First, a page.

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A 3 phase AC motor is rated values are: 970 rpm, 50Hz, 380V delta 47A.

A VFD drives this motor for obtaining a constant wind-speed which rpm is proportional. The thing is when 885 rpm the stator drives 35A and when at 840 rpm the stator drives 33A. The wind-speed is not regulated well enough.

Doesn't current supposed to be same in this application for a constant torque?

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  • \$\begingroup\$ When the motor goes from 885 rpm to 840 rpm are you changing the load? The Excitation? The frequency? \$\endgroup\$ – Sada93 May 8 '15 at 1:57
  • \$\begingroup\$ There's not enough information to give an answer to this question. Notably, load-torque curves for fans depend on the type of fan used. Centrifugal fans are different to axial fans. You also haven't said what this system is part of, what the atmospheric conditions are, what external variables are changing (ambient wind speed? gas pressure?), or shown the speed-torque curve of the motor. \$\endgroup\$ – Li-aung Yip May 8 '15 at 8:32
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Relating a motor's current to a fan output airflow requires you to know details about the motor, the fan, the mechanical system surrounding the fan, and the ambient atmosphere.

  • The motor current depends on the motor speed, as shown by a speed vs. current curve.

  • The motor speed depends on the motor's speed-torque curve vs. the fan's speed-torque curve.

  • The fan's speed-torque curve depends on the inlet air density.

  • The speed of the air exiting the fan presumably depends on mechanical details such as - the pressure drop in the fan's duct work, the open/closed position of air dampers, and so on.

It should be evident there is no 'simple' relation between fan motor current and fan output airflow!

I will add two useful pieces of information.

  1. The "Fans and Blowers Energy Efficiency Reference Guide" (published under the branding of BC Hydro, Manitoba Hydro, and others) is an excellent introduction to fan and blower design. This is required reading for all electrical engineers dealing with fans and blowers.

  2. Contrary to your statement that fans have constant torque: Some loads have a constant torque, but fans aren't one of them. From a book by Schneider Electric we have the following table:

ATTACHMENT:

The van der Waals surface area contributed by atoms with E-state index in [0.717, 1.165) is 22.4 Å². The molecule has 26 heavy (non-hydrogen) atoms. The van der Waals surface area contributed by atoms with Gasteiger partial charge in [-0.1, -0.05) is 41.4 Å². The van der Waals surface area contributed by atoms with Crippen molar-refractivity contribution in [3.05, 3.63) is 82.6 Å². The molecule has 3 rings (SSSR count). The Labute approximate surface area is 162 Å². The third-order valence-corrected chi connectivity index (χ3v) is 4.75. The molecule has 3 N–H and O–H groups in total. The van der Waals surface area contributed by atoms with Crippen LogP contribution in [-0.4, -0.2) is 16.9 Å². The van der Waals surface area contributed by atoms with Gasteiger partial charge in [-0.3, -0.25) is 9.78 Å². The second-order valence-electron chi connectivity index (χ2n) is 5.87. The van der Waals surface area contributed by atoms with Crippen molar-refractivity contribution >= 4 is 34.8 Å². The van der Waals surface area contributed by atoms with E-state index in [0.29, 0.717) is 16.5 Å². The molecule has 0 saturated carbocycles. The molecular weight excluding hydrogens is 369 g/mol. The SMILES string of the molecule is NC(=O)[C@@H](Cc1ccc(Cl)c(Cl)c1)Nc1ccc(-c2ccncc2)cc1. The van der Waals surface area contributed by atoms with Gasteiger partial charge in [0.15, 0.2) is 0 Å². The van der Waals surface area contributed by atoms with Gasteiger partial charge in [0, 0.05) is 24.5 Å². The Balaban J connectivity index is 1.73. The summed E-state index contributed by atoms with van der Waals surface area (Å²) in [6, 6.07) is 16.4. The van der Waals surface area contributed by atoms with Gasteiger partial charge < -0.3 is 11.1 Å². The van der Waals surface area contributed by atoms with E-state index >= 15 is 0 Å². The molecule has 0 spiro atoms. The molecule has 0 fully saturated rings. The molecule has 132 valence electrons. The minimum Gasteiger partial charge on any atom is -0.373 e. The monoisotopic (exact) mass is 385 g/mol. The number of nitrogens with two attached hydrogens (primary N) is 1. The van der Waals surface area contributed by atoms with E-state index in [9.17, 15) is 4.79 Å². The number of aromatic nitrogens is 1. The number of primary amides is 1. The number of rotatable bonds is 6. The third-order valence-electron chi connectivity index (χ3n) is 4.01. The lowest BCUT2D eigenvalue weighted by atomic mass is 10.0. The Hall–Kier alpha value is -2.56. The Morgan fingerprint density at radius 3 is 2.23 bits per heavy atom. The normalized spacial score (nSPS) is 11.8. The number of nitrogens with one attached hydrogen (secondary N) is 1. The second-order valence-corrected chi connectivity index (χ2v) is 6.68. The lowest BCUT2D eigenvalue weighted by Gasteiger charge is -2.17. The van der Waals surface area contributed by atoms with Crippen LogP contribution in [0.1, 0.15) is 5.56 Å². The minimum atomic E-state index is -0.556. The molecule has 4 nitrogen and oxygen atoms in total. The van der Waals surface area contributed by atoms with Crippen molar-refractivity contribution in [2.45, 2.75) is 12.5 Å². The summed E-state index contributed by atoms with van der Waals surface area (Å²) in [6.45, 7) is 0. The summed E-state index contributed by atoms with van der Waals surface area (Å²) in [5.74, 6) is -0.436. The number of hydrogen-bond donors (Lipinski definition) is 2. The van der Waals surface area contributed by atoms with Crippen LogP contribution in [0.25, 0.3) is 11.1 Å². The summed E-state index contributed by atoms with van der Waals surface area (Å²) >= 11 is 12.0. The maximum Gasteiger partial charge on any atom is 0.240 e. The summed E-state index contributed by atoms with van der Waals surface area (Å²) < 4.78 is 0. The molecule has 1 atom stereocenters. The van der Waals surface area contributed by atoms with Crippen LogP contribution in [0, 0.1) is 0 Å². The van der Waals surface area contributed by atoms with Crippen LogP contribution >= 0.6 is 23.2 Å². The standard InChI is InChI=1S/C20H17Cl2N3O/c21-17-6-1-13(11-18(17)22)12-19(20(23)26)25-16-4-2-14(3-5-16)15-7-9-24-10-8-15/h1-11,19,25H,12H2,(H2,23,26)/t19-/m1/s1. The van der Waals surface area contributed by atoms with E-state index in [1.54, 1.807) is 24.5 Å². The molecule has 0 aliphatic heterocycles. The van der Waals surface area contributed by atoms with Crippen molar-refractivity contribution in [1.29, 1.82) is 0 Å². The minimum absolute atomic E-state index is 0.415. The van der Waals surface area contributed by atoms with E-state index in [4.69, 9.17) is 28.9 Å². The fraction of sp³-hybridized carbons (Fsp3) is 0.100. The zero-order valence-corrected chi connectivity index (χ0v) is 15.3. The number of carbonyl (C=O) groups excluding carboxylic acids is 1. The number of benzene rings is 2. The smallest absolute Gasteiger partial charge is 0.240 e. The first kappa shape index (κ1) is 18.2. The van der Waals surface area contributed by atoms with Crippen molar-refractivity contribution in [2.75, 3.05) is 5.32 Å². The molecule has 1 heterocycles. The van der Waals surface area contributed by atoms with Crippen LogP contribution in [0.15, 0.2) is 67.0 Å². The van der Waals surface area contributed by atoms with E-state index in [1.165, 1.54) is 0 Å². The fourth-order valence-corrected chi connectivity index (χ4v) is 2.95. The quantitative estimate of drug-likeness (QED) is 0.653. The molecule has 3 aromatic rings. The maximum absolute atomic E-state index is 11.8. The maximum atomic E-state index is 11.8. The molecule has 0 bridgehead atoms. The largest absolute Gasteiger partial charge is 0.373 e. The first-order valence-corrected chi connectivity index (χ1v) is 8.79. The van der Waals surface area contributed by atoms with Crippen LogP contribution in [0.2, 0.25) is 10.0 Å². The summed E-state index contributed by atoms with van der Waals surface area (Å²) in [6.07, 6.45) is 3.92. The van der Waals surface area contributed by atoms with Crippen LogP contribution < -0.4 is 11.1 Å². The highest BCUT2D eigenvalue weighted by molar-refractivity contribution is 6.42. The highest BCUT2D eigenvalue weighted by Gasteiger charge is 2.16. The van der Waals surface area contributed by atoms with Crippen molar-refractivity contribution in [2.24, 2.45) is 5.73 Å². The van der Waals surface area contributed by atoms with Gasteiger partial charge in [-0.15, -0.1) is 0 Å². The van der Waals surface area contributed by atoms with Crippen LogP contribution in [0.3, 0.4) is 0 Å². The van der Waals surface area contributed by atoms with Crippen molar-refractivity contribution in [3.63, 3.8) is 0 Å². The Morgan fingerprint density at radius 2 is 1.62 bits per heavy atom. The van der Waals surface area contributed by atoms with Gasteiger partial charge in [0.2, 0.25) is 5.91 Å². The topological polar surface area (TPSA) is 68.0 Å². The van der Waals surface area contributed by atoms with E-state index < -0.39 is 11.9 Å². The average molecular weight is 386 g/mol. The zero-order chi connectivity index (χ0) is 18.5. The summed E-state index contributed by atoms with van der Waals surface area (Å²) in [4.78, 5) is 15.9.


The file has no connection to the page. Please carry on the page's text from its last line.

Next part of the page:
enter image description here


Here is an example of a motor's torque-speed curve and speed vs. current curve.

enter image description here

Here is an example of a centrifugal fan's load-torque curve.

enter image description here

Here is an example of a centrifugal fan's power vs. airflow curve (note - power = torque × speed.) Note that the relationship is non-linear.

enter image description here

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In addition to the above very thorough answer, I need to add a few points.

Point 1: Stator current has nothing to do with RPM in an induction motor. The only thing that controls speed (as long as the motor is not overloaded) is the applied frequency, and the motors inherent slip. The current drawn is what is needed (again, up to the limit of the motor) to provide sufficient torque to drive the load.

Point 2: When you are dealing with a Variable Frequency Drive, you need to specify what mode the drive is running in before even considering relating measured current to the load. In simple Volts/Hz operation, the stator current measurement is generally accurate. Most modern drives though run in Sensorless Vector (no feedback element) or Flux Vector (with a speed feedback device). In either of those modes, and some manufacturers differently named but similar modes, you cannot actually measure the stator current with any degree of accuracy. In SSV or FV mode, the stator often draws just about full load current all the time if you just use a clamp on ammeter. The only way to measure the actual torque producing current is to use the diagnostics on the drive itself (if provided). They use the magnetic model of the motor to display the actual torque producing current and flux producing current as separate vector values.

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  • \$\begingroup\$ so you mean stator curent is related to torque right? \$\endgroup\$ – user16307 May 8 '15 at 11:26
  • \$\begingroup\$ can one also relate the stator voltage directly proportional to stator current? i mean if stator current increases does the stator voltage increase same amouount? \$\endgroup\$ – user16307 May 8 '15 at 11:31
  • \$\begingroup\$ No, not at all. Stator current only generates torque and the actual rotor magnetic flux field. In an induction motor, there is slip. The slip between the rotating field and the rotor induces a current in the rotor bars. That current generates the rotor's magnetic field, which interacts with the stator field to rotate the motor. That is all current. Voltage is not related to anything at all except the design of the motor. In V/Hz drives, it must ratio the frequency below base speed, and be fixed above base speed. \$\endgroup\$ – R Drast May 8 '15 at 11:54

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